An event may be recorded by the other events that occur during the event. For example during a baseball game a number of pitches occur. Each pitch would be an event that could indicate the movement of the baseball game from start to finish. In the case of baseball, the game is played in innings, so the inning count could also be used as a basis for indicating the movement of the game from start to finish.
 Other sports such as basketball could have points scored, possessions and shots that could be used to indicate the play of the game. In the case of football, possession, downs, turnovers and drives could be used to indicate the movement of the game from start to finish.
 Sporting events use score to indicate wins or losses. A structured data source could store events along with their associated score thus allowing the data source to indicate the affect of an event on the score of the game. Also the structured data source could store information on the game participants associated with the event.
 Table 1 illustrates one possible structured data source that may be used in certain embodiments of the current disclosure.
TABLE-US-00001 TABLE 1 Time Pitch Inning Batter Pitcher Type Home Away 4.5 3 1 Bender Tormey Curve 1 3 5.5 4 1 Bender Tormey Breaking 1 3 6 5 1 Bender Tormey Fastball 1 3 7 6 1 Mays Williams Fastball 2 3
The information stored in the Table 1 may used to graphically display the sporting event by graphing it according to the time column, the pitch column, the inning column or other suitable data field. Graphically depicting the sporting event by pitches provides a significant improvement over a mere display based on time because the number of pitches is indicative of the action in a game.
 One having skill in the art would recognize that a more complete picture of a sporting event may be accomplished using more data than that depicted in the Table 1. For example, the structured data source may include the count, the call, other participants and the like. One having skill in the art will also recognize that a relational schema for a structured data source may provide for a more efficient operation by reducing redundancy in the data source and improving access times. The information in the structured data source may be collected from remote data sources or may be links to the source of the information reducing the requirement to store the data locally.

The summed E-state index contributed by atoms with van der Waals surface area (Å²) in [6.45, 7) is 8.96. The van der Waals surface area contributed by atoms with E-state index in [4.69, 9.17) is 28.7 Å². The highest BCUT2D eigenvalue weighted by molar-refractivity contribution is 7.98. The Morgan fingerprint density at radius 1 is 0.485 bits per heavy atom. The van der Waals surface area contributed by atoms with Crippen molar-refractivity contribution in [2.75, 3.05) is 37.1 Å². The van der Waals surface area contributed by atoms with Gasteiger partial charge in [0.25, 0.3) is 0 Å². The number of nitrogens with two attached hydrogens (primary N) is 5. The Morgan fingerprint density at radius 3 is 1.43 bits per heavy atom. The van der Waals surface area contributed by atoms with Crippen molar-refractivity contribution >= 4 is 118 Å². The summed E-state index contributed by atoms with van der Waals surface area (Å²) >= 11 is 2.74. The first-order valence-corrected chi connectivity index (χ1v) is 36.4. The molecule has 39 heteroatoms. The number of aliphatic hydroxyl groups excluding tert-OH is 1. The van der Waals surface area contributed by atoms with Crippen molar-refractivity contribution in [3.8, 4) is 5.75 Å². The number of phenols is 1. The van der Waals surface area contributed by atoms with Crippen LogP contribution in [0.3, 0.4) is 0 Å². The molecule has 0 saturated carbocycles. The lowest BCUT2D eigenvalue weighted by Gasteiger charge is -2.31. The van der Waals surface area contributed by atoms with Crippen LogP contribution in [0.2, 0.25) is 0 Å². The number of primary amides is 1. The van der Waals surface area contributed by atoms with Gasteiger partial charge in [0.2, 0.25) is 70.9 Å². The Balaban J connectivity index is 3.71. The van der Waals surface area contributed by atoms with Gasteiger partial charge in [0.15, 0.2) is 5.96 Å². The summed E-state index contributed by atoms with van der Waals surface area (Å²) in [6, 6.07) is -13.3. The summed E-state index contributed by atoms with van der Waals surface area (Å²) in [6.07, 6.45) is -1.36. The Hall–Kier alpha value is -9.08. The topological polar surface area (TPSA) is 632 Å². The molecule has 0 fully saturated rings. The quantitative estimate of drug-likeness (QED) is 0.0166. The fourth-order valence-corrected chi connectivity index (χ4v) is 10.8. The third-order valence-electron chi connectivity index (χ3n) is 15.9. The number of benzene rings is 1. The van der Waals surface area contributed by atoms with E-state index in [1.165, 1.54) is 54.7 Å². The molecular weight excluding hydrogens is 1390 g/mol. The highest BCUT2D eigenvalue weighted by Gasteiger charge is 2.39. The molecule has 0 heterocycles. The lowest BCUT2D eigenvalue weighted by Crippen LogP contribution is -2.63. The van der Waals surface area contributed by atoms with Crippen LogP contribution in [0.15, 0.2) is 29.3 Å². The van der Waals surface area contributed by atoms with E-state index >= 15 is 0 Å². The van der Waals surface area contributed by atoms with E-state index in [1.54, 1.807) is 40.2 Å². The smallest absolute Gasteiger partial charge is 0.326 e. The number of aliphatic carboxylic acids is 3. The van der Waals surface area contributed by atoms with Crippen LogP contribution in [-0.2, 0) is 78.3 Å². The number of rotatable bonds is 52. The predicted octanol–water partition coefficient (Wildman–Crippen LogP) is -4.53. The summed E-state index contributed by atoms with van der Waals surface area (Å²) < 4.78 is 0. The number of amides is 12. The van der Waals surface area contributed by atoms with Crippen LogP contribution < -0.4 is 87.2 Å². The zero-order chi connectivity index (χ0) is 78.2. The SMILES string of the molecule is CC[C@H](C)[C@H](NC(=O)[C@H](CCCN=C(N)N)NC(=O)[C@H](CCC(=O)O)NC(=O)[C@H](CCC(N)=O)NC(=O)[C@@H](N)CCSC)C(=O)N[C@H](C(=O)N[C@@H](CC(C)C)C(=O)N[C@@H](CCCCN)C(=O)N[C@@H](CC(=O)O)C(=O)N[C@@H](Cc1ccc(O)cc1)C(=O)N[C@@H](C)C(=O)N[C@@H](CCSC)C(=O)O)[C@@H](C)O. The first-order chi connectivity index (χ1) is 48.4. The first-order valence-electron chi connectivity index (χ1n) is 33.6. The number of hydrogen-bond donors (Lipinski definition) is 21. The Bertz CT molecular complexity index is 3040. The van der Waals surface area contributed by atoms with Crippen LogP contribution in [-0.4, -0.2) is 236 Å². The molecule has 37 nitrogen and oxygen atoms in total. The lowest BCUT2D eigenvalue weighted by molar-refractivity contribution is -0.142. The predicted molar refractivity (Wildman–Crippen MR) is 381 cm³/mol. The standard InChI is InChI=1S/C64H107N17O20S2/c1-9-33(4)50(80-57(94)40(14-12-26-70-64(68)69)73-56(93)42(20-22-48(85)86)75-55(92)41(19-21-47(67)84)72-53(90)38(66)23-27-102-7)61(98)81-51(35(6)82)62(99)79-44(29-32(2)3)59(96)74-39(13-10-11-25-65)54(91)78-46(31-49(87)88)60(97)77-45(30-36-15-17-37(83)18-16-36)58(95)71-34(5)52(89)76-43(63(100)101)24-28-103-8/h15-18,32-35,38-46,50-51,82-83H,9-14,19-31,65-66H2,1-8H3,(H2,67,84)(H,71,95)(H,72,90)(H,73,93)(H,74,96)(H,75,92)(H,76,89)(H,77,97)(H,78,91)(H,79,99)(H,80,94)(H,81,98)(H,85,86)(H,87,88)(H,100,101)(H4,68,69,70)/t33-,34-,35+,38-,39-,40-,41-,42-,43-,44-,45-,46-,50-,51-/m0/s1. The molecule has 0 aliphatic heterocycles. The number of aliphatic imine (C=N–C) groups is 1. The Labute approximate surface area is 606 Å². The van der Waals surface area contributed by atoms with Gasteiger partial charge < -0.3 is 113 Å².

Many sporting events lend themselves to multiple movement indications. For example football uses plays, downs and the like. One having skill in the art would recognize that a structured data source may be constructed for many different sporting events to effectuate multiple movement indications with each movement indication illustrating a different aspect of the sporting event.
 In a networked computer system, a user might be provided an interface that allows them to designate sporting events and upload corresponding event information. Alternatively, an engine may be employed to collect information about events and persist the data for use as described herein. For example and without limitation a data engine may control the structured data by allowing manipulations such as appending, formatting, sorting and deleting data.